I’m no economist, but a survival of the fittest, Hunger Games style approach to moving on doesn’t exactly seem like the best way to instill confidence among consumers.  Especially since it potentially means eliminating millions of them. Unless, our economy will now focus entirely on the production of Hazmat suits and face masks and THAT will be our new normal.

Instead of Lilly Pullitzer for Target shift dresses this summer, it’ll be Lily Pulitzer for Target full body bio suits and for the rich, Louis Vuitton face masks.

I feel like Kanye West already has a leg up on that idea with his Yeezy line, no?  Maybe he is some sort of profit after all?

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Vanity Fair

Fortunately though, it appears that our fearless, orange leader has walked back his Easter goal. His most recent statements and his recommendations regarding the extension of social distancing guidelines suggest he’s no longer got the date of the Biblical resurrection in mind for America’s economic resurrection.

I’ve read it’s because his advisors told him his statements weren’t doing him any favors toward re-election, but I bet it was really because someone thought about it for a second and said, “Oh shit Mr. President, you do realize that the majority of our political leaders, THE PATRIARCHY, are all old, white guys, right?  If we start to go, all that remains are surviving minorities and women and those damn, ambitious millennials.”

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 (Yes, millennials, all this rhetoric about them being the one’s hosting Coronavirus parties and drinking from communal beer bongs on Spring Break is misplaced….it’s Gen Z you want).

Maybe it’s not such a bad way to drain the swamp, actually….do a little reset?  Seems that Gen Z would be all in.

While the Boomers are busy yelling at the Millennials to stay home….and the Millennials are like, “Shut it Boomer, I’ve got four kids and a mountain of student loan debt and I’m always at home because I have no money and it’s all your fault,”….and the Gen-Xers, like myself, the OG latch-key kids, are currently reliving our childhoods; home, bored and forgotten….Gen Z are like the Children of the Corn, or maybe, Quarn….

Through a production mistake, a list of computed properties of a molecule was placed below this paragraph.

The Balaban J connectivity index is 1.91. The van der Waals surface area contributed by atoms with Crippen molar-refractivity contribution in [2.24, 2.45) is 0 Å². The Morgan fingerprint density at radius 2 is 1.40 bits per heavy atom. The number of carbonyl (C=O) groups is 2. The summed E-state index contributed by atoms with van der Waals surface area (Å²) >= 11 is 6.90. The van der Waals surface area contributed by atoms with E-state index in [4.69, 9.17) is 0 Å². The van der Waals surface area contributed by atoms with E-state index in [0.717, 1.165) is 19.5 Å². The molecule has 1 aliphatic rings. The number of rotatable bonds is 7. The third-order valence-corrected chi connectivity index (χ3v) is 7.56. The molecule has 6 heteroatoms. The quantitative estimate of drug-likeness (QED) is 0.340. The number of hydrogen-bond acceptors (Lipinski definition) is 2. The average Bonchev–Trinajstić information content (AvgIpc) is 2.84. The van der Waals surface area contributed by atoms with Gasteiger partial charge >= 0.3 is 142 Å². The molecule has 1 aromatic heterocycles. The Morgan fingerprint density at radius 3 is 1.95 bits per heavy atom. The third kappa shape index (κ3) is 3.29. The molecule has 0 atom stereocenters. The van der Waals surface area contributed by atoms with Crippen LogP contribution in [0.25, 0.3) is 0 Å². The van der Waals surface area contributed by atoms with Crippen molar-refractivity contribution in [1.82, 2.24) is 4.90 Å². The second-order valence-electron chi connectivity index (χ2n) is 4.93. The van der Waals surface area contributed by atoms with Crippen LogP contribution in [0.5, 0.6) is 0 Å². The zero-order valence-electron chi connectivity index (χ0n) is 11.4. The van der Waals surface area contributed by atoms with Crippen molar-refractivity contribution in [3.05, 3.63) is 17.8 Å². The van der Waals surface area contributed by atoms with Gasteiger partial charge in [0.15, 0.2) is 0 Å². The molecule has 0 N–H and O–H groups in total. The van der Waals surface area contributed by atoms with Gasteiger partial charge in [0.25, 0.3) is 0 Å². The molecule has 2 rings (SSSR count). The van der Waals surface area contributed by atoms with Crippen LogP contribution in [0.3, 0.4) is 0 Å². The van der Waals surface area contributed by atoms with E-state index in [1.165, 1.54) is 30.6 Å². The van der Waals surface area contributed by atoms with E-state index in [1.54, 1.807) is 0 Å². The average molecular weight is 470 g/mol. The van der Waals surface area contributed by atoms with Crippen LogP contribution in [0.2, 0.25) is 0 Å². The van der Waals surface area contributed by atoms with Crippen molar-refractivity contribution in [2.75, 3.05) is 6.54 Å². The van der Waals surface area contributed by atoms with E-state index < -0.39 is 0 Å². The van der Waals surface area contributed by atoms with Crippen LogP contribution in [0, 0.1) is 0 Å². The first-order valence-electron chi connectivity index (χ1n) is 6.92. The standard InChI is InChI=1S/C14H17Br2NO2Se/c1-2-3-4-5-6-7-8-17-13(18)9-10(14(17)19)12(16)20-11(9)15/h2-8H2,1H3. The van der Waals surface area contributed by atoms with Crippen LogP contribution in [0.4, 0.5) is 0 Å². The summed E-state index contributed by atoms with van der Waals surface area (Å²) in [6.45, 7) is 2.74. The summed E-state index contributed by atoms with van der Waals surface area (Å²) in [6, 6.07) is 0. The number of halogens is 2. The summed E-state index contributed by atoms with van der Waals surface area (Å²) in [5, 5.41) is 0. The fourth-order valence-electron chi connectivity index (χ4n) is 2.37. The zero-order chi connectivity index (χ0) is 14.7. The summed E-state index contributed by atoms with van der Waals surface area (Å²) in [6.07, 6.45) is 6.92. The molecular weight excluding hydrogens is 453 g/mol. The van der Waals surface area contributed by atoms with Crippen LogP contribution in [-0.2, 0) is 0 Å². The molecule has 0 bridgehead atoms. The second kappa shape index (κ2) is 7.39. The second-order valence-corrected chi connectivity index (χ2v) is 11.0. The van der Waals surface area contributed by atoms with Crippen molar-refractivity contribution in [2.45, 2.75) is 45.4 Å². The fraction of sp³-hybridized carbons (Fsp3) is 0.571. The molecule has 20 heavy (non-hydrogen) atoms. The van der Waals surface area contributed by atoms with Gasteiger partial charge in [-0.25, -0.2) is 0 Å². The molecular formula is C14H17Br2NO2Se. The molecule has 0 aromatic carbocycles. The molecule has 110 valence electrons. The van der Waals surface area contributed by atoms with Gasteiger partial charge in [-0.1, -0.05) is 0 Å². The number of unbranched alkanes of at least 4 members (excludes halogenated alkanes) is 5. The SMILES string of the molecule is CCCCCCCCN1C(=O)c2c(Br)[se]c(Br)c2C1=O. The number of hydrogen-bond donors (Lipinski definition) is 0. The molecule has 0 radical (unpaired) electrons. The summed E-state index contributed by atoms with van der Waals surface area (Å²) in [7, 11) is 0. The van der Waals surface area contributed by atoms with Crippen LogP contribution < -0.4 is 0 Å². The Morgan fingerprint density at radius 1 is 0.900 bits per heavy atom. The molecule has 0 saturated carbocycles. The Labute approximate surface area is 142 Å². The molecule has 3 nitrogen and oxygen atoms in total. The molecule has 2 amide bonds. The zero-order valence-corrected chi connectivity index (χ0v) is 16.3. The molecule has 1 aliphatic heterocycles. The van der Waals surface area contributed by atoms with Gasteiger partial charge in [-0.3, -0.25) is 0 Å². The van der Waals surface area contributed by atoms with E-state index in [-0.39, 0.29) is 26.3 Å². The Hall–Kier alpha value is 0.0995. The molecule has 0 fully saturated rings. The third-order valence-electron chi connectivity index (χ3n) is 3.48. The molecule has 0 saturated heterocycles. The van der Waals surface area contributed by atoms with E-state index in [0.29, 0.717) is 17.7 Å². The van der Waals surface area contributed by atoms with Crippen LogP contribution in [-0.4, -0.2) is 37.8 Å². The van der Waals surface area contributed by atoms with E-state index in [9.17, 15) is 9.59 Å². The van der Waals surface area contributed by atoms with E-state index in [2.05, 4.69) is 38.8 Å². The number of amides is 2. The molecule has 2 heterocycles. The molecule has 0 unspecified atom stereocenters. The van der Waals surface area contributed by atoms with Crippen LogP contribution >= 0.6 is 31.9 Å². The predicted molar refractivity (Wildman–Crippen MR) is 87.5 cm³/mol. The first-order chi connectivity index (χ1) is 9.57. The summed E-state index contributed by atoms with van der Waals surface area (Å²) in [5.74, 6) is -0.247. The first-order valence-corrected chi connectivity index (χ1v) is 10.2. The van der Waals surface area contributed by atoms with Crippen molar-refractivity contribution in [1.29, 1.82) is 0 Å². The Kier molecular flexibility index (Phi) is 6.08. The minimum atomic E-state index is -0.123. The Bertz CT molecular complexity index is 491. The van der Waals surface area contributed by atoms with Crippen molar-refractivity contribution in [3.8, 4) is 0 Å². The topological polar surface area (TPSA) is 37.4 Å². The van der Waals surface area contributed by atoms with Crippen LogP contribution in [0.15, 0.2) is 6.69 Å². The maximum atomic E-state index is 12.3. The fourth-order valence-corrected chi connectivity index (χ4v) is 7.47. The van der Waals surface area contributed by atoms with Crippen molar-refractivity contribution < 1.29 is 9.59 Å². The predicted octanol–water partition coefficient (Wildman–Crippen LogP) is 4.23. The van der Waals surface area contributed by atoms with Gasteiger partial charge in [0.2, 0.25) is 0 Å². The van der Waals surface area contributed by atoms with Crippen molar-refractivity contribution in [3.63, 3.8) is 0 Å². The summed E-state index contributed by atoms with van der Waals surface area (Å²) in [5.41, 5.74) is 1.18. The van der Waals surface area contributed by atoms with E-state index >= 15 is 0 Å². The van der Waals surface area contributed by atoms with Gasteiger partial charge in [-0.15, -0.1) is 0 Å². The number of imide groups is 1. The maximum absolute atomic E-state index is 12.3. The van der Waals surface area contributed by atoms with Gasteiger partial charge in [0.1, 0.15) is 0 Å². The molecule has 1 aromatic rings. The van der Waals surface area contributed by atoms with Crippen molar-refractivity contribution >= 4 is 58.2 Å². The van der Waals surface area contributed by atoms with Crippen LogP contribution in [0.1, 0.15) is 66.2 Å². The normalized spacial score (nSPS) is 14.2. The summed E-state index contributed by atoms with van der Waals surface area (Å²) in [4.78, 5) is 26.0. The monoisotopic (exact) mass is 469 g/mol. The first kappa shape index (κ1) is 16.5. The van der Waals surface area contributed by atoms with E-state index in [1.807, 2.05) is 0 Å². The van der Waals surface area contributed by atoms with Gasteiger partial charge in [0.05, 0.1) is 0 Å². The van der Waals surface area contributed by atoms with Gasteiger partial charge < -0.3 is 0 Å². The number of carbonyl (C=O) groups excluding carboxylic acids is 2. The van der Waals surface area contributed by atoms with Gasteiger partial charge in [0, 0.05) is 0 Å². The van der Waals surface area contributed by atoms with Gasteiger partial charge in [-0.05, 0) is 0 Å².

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A large percentage don’t seem to give a crap about the rest of us, as they flaunt their possibly super-powered immune systems at Coronavirus themed parties with DJ’s and bartenders, while the rest of us are opening our mail with tweezers and sanitizing our groceries with black market Purell and trying to figure out how to build decontamination chambers in our garages.

They just shrug and say, “I’m not giving up a $10.50 flight to Toledo….gotta Spring Break somewhere!” 

It seems no matter how we implore them to please, for the sake of nana, STAY HOME.  They seem to be saying, “Screw nana, what’s she done for me, except destroy the planet?”  

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I’m afraid that if we don’t figure this out soon, our first female president may end up being Kylie Jenner and most of us won’t get to vote, because we don’t know how to use Snapchat.

I’m sure the parents of these little Isaacs and Malachis are doing their best. Quite frankly, it’s unfair that these “kids” are too old to ground, but not old enough to be kicked off parental provided health insurance, but I don’t know what the answer is.

However, I did read an article yesterday, an April Fools’ Day prank, but still….that suggested a possible solution.

The gist of the joke was that in Greece, the PM had turned over the power of enforcing quarantines and issuing permits for approved outings to the women of Greece….in response to the announcement, a “Petros Kakavas” from Peristeri, Athens was quoted as saying, “I don’t know if I will ever see the light of day.”

Because, ladies like this, mean business….

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I have a friend who is Italian.  His nonna is about the closest I’ve ever come to knowing a mob boss.  She isn’t literally a mob boss, but she seems to instill the same amount of fear.  One DOES NOT disobey nonna.

Perhaps this is what we need?  All those culturally stereotypically mean moms and grandma’s out there, slapping these little bastards around.  It could work…something has to give, right?

Stay sane and stay home, folks….or, at least, stay home.

 

Social Distancing for Dummies & Selfish People….

“We may have all come on different ships, but we’re in the same boat now.”
~Dr. Martin Luther King

Every couple of days, I have been reaching out to family and friends just to check-in, say hello, send something funny, make sure they haven’t resorted to eating a family member,  the usual.

Yesterday, I called a friend.

Side note:  I avoid talking on the phone like it’s COVID-19.  My introverted self could probably spend the rest of my life never talking to another living soul beyond those I live with.  So calling, means that I am trying, REALLY, REALLY, hard to show up for those I love.